Subscribe to the Newsletter
It never occurred to me to hike in the winter before COVID shut the resorts down. As a part-time ski instructor, all my free time was claimed by skiing. Without that I was at a loss as to what to do with my Saturdays. Desperate to enjoy the outdoors but without the crowds, I discovered winter hiking.
The first time I went, I threw my winter clothes in the car and drove to a spot without much thought beforehand. I’ve learned a lot since then. Here are five tips to have a safe and fun winter hike.
Tip 1: Getting the Right Gear (which doesn’t mean expensive)
I had always thought to hike in the winter, I needed avalanche beacons, snow shoes, and different clothing—all of which I did not have the inclination to buy so I didn’t go. What I didn’t realize was that if it hadn’t recently snowed (IE, within 24 hours) and depending on the trail, I didn’t really need snowshoes. The trails get packed down very quickly, making snow shoes more of a hindrance than a help. I also chose trails outside the avalanche areas.
What I actually needed to hike was spikes to go over the snow boots I already had. These are usually metal spikes hooked to chains hooked to a rubber circle that stretch over your boots. Super easy yet incredibly helpful. These can be super cheap or more expensive depending on what you get. My philosophy with gear is to always start cheap until you know how much you’ll do a sport and what you really need to be successful at it. I found a pair online at Walmart for only $16 (this being March a lot of winter gear was discounted).
I also carry poles, which I already had in the form of hiking poles. I didn’t need anything special beyond that. I have to say, though, I haven’t really needed the poles. Most of my winter hikes haven’t been on steep trails and I usually end up carrying them.
Tip 2: Getting the Right Clothing
I have a confession: I am way too obsessed with getting the “right” clothing for my outdoor pursuits. I thought for hiking, I would need different pants, different, jackets, but I really didn’t. I’m not going to lie, it would be nice to get some waterproof stretchy pants, but I really don’t need them. What has been super helpful was having tall snow boots and base layer ski pants, which I already had. Since I’m hiking on trails that are fairly packed down, I haven’t needed any sort of snow pants. In fact, every time I’ve started hiking in my ski pants, I’ve ditched them 100 feet out for being too hot and too tight. I’ve been just fine hiking in one or two pair of base layers.
When it come to my top half, it’s been all about lots of thin layers. Leave your thick, heavy winter coat at home. You don’t want to end up getting overheated but unable to strip it off because underneath all you have is a t-shirt. During my last, very cold, hike, I stripped down to long-sleeved shirt and an insulated vest.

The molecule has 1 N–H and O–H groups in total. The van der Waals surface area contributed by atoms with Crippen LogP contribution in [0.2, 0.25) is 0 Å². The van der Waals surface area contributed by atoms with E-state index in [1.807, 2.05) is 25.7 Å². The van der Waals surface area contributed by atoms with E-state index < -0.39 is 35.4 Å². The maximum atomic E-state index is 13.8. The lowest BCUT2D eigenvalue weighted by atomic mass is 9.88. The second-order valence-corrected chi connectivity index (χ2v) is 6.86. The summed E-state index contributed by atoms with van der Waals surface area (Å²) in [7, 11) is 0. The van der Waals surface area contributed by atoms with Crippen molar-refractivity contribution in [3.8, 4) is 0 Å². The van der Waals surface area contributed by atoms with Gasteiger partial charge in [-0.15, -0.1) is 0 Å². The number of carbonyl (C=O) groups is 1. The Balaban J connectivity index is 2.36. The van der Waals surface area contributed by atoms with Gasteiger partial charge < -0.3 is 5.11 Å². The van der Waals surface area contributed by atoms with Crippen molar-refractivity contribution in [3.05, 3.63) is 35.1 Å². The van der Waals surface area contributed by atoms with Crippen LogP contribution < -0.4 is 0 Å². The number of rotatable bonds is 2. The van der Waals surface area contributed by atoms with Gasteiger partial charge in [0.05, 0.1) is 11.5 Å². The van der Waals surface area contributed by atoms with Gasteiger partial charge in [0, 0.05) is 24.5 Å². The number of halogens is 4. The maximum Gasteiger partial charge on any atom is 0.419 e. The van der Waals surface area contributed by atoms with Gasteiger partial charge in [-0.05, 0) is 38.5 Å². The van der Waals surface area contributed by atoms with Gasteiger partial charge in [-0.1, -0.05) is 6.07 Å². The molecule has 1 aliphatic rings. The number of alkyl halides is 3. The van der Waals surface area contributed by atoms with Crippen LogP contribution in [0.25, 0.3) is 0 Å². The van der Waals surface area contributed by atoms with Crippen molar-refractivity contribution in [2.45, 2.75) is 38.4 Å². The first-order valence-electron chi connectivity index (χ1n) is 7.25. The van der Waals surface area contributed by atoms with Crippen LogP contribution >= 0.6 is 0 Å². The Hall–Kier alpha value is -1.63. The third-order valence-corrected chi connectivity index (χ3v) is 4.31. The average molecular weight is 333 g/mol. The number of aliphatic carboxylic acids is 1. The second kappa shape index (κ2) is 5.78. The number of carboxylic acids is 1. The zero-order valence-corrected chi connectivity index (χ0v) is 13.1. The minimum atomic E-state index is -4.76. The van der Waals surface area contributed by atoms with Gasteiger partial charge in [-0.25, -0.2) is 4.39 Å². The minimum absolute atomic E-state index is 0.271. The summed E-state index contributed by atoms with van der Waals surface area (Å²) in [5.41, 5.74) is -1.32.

With the extreme shift in internal temperature (not to mention external), the one thing you’ll definitely want is some sort of backpack for the extra layers you’ll end up dumping.
Tip 3: Picking the Right Trail
If you’re new to backcountry hiking, it’s far better to be safe than sorry. DO NOT HIKE when avalanche danger is high. Since I don’t have avalanche gear, I only hike trails that my local avalanche center has deemed safe. Remember, even if the trail is not steep, the mountains around can still slide. We had a woman killed twenty or feet from the parking lot.
In the summer, I pick the more strenuous and farther away trails to avoid the crowds. In the winter, when the crowds are already thinner, I want the more popular trails. These trails are more packed down and easier to hike without snowshoes. The easier trails are also less steep and don’t come with the avalanche danger that other places might.
Tip 4: Getting the Right Amount of Hydration
I never go hiking without my hydration pack so on my first trip I, of course, filled mine up with water and hauled it up. Within ten minutes, I couldn’t take a single sip of water. The darn hose had frozen solid. Next time I tried filling up with hot water, but, by the time I drove to the trailhead and made it up a ways, the water had cooled and frozen. I now have an insulated sleeve for the hose to keep the water warmer. I also have a hand warmer for extra cold days to put in with the bladder.
Tip 5: Getting the Ambition to Go Up
Sometimes I think the hardest part of hiking is getting the energy and ambition to leave my house on a cold, dreary day. After all if I’m already cold on my own sofa, it’s going to that much worse on the mountain, right? Wrong, I’m warmer and more comfortable walking up a sunny trail than in my own home (which may mean I need to turn up my heat, but I digress).
To get the energy to get up and out, make a plan. Decide on a trail and a distance ahead of time. Put out your clothing and pack your backpack the night before. Plan a treat that you can only have when you’re done (I like cheesecake).
To keep you from giving up, make a plan to meet friends up there. Don’t know anyone willing to hike on a colder winter day? I joined a hiking group to make it more fun and safe. I’ve met more people hiking than doing anything else in 2020.
Wherever you go, always check the weather and conditions before you leave. Have a great trip!
The snow is falling in Lost Gorge, filling the resort with skiers. When one goes up the lift but never comes down, it’s up to ski instructor Mina Park to search through the blizzard. What she finds changes the town forever. While Mina doesn’t believe in myths, she does believe in murder.